We acknowledge that we live and work on unceded Indigenous territories and we thank the Musqueam, Squamish and Tsleil-Waututh Nations for their hospitality.
These are two little books about one big river and the agreement that remade it. By any measure, the Columbia River Treaty (CRT) was a transformative moment for the Pacific Northwest. Finalized by Canada and the United States in 1964, it ended flooding, generated billions in electricity revenue, reordered ecosystems, erased farms and settlements in British Columbia, and created new ones in Washington State and Oregon. Although few residents seem to realize it, the CRT has shaped their region for the past five decades, and it became eligible for renegotiation in 2014.
Hence the purpose of The Columbia River Treaty: A Primer. Headed by international water expert Robert Sandford, its authors aim to reveal the issues at stake under the CRT. They begin by explaining what prompted it. In May 1948, the lower Columbia River flooded, destroying the city of Vanport, Oregon. The disaster spurred the first serious discussions between US and Canadian officials to dam the upper Columbia. Eager to fund other provincial development, Liberal BC Premier W.A.C. Bennett maneuvered Ottawa into an agreement that pivoted on the “Canadian Entitlement” – a series of payments from the United States for electricity and flood control. Bennett got the cash he wanted to dam the Peace River, but this meant the Upper Columbia would be harnessed largely for US purposes.
As the authors rightly note, the CRT came at the height of mid-century hubris. Engineers believed they could harness the Columbia, but they had little understanding of the role the river already played. The result was an ill-considered attempt to improve upon nature. “Because we did not have a full understanding of the riches we already had,” assert Sandford et al., “we took one of the greatest natural ecosystem powerhouses on the planet and shut it down to produce electricity” (66-67). The authors emphasize that negotiators took little account of First Nations on the upper Columbia, resulting in the erasure of culturally significant places and entire communities. Future negotiations, they argue, will have to address these human rights violations.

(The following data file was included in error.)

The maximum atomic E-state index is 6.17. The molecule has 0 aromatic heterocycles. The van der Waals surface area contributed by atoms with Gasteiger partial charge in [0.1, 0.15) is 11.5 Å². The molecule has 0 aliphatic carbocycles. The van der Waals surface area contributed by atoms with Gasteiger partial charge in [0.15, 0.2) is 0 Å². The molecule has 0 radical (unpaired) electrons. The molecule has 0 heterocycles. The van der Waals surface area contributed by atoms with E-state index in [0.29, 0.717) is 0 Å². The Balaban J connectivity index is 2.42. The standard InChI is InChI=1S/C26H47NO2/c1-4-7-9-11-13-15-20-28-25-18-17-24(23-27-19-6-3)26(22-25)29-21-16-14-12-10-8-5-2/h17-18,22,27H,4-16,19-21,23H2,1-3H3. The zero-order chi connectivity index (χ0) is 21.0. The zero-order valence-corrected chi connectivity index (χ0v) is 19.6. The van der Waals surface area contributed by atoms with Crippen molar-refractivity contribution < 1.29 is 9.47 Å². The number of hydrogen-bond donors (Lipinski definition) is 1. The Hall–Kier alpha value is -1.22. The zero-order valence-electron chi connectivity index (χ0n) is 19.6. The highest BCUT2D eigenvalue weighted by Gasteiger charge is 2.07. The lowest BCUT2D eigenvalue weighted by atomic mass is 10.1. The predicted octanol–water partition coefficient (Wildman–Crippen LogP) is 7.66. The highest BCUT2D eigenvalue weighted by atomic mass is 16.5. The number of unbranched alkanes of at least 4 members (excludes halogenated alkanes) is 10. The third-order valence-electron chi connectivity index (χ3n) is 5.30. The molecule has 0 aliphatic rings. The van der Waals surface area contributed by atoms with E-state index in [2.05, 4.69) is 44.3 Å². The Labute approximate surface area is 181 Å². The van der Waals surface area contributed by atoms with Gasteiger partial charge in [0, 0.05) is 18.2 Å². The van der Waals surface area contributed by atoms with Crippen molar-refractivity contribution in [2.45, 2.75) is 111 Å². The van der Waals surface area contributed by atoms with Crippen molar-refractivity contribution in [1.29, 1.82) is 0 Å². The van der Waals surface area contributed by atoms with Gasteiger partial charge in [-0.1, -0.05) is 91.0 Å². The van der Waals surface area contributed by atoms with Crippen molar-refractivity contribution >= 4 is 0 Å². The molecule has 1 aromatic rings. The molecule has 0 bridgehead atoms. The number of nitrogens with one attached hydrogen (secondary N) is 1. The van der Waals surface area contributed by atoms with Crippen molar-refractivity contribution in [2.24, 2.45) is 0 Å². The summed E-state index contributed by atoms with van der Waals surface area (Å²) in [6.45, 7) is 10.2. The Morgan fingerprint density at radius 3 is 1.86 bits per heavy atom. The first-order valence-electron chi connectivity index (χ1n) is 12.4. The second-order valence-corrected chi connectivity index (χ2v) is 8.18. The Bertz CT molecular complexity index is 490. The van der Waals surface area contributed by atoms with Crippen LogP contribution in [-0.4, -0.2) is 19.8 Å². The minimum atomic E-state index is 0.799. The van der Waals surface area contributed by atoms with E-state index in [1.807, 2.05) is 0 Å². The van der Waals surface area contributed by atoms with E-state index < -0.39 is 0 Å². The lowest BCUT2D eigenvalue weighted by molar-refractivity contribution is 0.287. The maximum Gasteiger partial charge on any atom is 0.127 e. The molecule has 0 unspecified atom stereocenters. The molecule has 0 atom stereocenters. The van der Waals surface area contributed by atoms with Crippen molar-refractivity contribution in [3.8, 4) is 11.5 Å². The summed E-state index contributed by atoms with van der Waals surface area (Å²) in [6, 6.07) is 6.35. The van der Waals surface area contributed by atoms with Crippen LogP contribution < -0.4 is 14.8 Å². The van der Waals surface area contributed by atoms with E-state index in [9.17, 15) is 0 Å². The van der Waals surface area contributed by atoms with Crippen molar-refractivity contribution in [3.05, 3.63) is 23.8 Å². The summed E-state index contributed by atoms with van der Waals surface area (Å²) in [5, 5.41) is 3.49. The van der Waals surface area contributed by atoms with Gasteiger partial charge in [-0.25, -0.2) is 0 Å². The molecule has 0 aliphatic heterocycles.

Sandford et al. make their most convincing case when they turn to environmental issues. Any revised treaty, they argue, must draw upon indigenous knowledge for ecological restoration as well as include greater flexibility to respond to climate change. Yet the authors rightly note that US and Canadian priorities will be far apart on this score. Concerned with irrigation and expanding the Columbia’s salmon runs, US officials will push for larger water releases from BC reservoirs during spring and summer, while their Canadian counterparts will want to maintain water levels to restore the riparian environment.